Learn from the Past
Mortgage backed securities (MBS) gained 33 basis points (BPS) from last Friday’s close which caused fixed mortgage rates to move lower compared to the prior week.
There was very solid jobs data last week which would normally be very negative for mortgage rates, but offsetting that was concern that the U.S./China trade deal (a.k.a. Phase 1) was losing some steam with the cancellation of the summit in Chile. The Fed did lower their Fed Fund rate but that had little to no impact on mortgage rates. Inflation was tame (PCE) and there is continued weakness in the Manufacturing sector.
The Granddaddy of them all. The first look at the 3rd quarter GDP was much stronger than expected (1.9% vs. estimates of 1.6%). This data set will be revised several times.
The Talking Fed
The Federal Reserve Open Market Committee lowered their key interest rate by 1/4 point to 1.75% which was widely expected. You can read their official statement here.
Here are a couple of key highlights from their statement and Powell’s live comments:
• There were two dissenting votes (the two votes were against a rate decrease). Last time, there were three dissenting votes – 2 for no action and 1 for a steeper cut.
• The statement omits the familiar pledge from recent months to “act as appropriate to sustain the expansion.” Fed instead says it will monitor incoming information as it “assesses the appropriate path” of rates, which seems to be a “tip of the hat” that they are less inclined to lower rates in December.
• Fed lowered two other key interest rates by a quarter point, bringing interest on excess reserves rate to 1.55% and discount rate to 2.25%.
• Powell said, “I think we would need to see a really significant move up in inflation that’s persistent before we would consider raising rates to address inflation concerns.”
• “The Committee will continue to monitor the implications of incoming information for the economic outlook as it assesses the appropriate path of the target range for the federal funds rate.”
Jobs, Jobs, Jobs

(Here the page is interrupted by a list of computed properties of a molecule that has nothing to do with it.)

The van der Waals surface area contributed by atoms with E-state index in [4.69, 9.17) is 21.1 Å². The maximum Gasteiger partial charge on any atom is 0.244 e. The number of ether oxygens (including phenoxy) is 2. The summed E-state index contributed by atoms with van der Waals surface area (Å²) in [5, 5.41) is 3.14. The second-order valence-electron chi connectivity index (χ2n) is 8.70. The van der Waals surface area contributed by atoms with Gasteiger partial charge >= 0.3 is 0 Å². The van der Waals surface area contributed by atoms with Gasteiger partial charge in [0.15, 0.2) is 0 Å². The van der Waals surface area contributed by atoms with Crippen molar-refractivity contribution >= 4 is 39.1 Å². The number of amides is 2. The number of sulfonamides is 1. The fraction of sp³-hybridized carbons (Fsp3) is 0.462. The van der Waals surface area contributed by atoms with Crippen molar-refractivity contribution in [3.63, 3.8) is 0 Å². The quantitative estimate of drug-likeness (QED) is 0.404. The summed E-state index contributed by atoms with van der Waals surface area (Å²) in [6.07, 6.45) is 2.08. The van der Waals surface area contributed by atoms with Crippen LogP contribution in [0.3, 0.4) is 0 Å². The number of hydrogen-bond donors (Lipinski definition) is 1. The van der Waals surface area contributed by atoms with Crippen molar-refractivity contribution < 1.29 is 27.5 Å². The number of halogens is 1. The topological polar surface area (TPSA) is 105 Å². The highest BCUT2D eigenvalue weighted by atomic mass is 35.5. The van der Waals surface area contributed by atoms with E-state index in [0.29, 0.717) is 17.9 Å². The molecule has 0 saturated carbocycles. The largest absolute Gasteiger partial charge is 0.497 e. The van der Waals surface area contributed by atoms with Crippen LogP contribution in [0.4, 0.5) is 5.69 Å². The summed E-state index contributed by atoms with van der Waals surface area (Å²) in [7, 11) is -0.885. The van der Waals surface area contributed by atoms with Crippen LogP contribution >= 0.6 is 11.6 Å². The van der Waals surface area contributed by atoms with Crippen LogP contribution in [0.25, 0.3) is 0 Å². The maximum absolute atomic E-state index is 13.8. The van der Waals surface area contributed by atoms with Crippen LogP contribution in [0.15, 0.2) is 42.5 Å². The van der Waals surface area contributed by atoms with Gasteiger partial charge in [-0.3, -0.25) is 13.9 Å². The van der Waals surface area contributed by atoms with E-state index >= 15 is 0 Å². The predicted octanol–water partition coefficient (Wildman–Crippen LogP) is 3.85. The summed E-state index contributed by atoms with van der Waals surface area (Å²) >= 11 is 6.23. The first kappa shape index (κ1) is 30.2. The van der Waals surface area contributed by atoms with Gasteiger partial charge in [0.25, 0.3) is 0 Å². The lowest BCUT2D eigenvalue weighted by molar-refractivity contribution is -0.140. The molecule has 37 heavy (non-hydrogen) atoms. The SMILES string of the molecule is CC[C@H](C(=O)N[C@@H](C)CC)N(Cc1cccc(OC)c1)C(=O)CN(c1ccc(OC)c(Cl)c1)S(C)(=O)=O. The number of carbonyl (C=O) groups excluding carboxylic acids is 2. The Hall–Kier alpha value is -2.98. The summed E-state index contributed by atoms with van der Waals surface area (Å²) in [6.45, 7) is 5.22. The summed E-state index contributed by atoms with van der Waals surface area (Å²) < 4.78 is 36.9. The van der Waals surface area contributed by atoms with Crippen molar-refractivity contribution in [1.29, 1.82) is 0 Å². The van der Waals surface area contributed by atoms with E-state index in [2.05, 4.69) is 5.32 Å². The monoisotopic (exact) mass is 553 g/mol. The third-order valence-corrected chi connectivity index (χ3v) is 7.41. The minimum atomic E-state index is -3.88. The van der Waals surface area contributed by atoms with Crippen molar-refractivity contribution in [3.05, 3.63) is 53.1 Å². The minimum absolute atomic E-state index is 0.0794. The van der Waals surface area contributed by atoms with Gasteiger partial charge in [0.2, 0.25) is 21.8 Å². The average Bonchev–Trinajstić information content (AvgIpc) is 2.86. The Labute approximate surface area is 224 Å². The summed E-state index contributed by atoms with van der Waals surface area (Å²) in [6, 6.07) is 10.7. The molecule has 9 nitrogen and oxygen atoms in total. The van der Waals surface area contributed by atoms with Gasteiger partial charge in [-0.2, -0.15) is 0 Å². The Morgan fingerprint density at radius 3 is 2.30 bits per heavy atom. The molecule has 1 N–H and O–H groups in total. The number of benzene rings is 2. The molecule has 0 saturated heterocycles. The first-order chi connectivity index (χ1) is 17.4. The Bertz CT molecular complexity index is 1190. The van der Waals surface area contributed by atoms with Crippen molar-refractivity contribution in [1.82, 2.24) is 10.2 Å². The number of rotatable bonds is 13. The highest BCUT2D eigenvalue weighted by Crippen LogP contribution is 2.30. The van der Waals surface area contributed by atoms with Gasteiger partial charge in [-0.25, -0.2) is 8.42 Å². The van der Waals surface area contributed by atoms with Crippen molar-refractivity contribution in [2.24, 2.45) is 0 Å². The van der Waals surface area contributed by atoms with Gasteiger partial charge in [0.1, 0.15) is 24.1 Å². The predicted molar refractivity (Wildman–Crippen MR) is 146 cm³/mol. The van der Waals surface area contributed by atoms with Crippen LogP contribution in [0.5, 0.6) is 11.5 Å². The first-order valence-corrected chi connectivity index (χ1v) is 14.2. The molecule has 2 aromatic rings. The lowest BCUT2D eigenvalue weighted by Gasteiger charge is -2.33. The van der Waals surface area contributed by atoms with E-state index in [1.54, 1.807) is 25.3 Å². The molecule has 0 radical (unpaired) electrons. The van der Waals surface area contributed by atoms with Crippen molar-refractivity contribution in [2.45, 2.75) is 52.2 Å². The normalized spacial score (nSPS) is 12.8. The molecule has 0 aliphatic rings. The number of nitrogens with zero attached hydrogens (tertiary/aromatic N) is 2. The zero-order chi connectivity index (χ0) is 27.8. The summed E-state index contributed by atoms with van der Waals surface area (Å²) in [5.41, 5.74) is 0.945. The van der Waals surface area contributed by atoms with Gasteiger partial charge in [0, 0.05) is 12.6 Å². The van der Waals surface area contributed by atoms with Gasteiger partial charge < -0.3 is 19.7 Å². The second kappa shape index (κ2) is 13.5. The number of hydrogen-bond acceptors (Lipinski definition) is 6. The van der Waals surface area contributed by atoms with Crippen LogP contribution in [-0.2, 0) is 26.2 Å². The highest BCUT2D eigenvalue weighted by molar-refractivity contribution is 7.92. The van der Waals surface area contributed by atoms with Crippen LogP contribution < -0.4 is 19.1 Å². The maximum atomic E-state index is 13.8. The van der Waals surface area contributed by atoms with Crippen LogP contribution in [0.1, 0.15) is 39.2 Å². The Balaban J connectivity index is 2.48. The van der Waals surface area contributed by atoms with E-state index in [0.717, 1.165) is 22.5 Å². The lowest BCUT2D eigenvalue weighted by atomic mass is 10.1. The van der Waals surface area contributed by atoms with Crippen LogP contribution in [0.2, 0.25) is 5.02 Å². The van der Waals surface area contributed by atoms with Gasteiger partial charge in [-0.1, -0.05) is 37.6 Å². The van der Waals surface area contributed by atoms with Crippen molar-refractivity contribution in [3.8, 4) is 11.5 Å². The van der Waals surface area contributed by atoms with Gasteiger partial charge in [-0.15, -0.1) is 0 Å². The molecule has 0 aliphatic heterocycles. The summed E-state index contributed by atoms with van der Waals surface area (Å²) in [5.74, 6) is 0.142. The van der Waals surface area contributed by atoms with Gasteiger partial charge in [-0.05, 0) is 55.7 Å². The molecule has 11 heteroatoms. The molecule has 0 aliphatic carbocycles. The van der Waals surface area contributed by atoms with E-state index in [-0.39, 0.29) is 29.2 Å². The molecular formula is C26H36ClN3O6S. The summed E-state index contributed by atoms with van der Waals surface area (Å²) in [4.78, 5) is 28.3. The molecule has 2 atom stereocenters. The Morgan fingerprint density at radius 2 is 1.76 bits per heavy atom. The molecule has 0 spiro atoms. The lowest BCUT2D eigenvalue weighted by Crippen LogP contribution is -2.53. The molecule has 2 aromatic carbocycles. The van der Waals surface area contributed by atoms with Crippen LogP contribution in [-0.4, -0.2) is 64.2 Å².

It was a very solid jobs report. You can read the official BLS release here.
Tale of the Tape:
Jobs – Non Farm Payrolls (NFP):
October NFP 128K vs. est. of 89K.
September NFP revised upward from 136K to 180K.
August NFP revised upward from 168K to 219K.
The rolling three month average is now a killer 176K.
Average Hourly Earnings rose by six cents.
Earnings MOM rose by 0.2% vs. estimates of 0.3%.
Earnings YOY rose by 3.0% vs. estimates of 3.0%, September was revised upward from 2.9% to 3.0%.
The Unemployment Rate ticked up from 3.5% to 3.6% which was expected.
The Participation Rate increased from 63.2% to 63.3% (which is why the Unemployment Rate Increased).
The U6 Unemployment Rate ticked up from 6.9% to 7.0% but was below the expectations of 7.2%.
The Fed’s key measure of inflation, Personal Consumption Expenditures (PCE) were in line with expectations. The Core (ex food and energy) YOY hit 1.7% vs. estimates of 1.7%, and the Headline YOY number hit 1.3% vs. estimates of 1.4%. Personal Spending matched expectations of 0.2% but it was really a beat because the prior month was revised upward from 0.1% to 0.2%. Personal Income also matched expectations (0.3% vs. estimates of 0.3%) and again it was really a beat because the prior month was revised from 0.4% to 0.5%.
The Markit Manufacturing PMI report for October showed expansion with a 51.3 reading. But the ISM Manufacturing report of October showed another month of contraction with a 48.3 vs. estimates of 48.9 reading. Chicago PMI was dismal with a contractionary reading of 43.2 vs. estimates of 48.0.
What’s on the Agenda for this Week?
As a quick review, last week’s gains were due to this breakdown: 10% was due to weak manufacturing data, 10% was due to the Fed rate cut and 80% WAS DUE TO TRADE TALK (perceived) BREAKDOWNS. So, this week will see the most weight, once again on that 80% chunk which is trade, trade, trade. Look for that upper resistance level that held all last week, to once again be the maximum upside for this week.
The three areas that have the greatest ability to impact your backend pricing this week are: (1) Trade War, (2) Central Bank Palooza and (3) Services.
(1) Trade War: The week starts on a bit of high note as Commerce Secretary Wilbur Ross met with Chinese Premier Li Keqiang in Bangkok on Monday. Ross says that the two sides are “very far along” with a Phase 1 trade deal. Any further movement on a concrete date and place for the next physical summit meeting and/or official announcements of agreements on larger portions of the Phase I deal will have a negative impact on pricing. Conversely, any breakdowns in talks could have a positive impact on pricing.
(2) Central Bank Palooza: The Bank of England and the Reserve Bank of Australia will issue interest rate decisions this week.
(3) Service Please: While the manufacturing sector in the U.S. and China has been weak, the Services sector has been very strong, accounting for almost 75% of our economic output. The ISM Services report is expected to once again show expansion and at a pace that is stronger than the last reading. There will also be key Services readings from China, Germany and the EU.
Here is this week’s auction schedule:
11/05 3 year note
11/06 10 year note
11/07 30 year bond
The Talking Fed
Here is this week’s speech schedule.
11/04 Neel Kashkari, Mary Daly
11/05 Robert Kaplan
11/06 Charles Evans, John Williams and Patrick Harker
11/07 Raphael Bostic
Factory Orders: The trailing, September data point dropped by -0.6% vs. estimates of -0.5%.
Across the Pond
Germany: Markit Manufacturing PMI 42.1 vs. estimates of 41.9
Eurozone: Markit Manufacturing PMI 45.9 vs. estimates of 45.7
On Deck for Tomorrow
ISM Services, JOLTS, 3 year Treasury auction, China: Caixin Services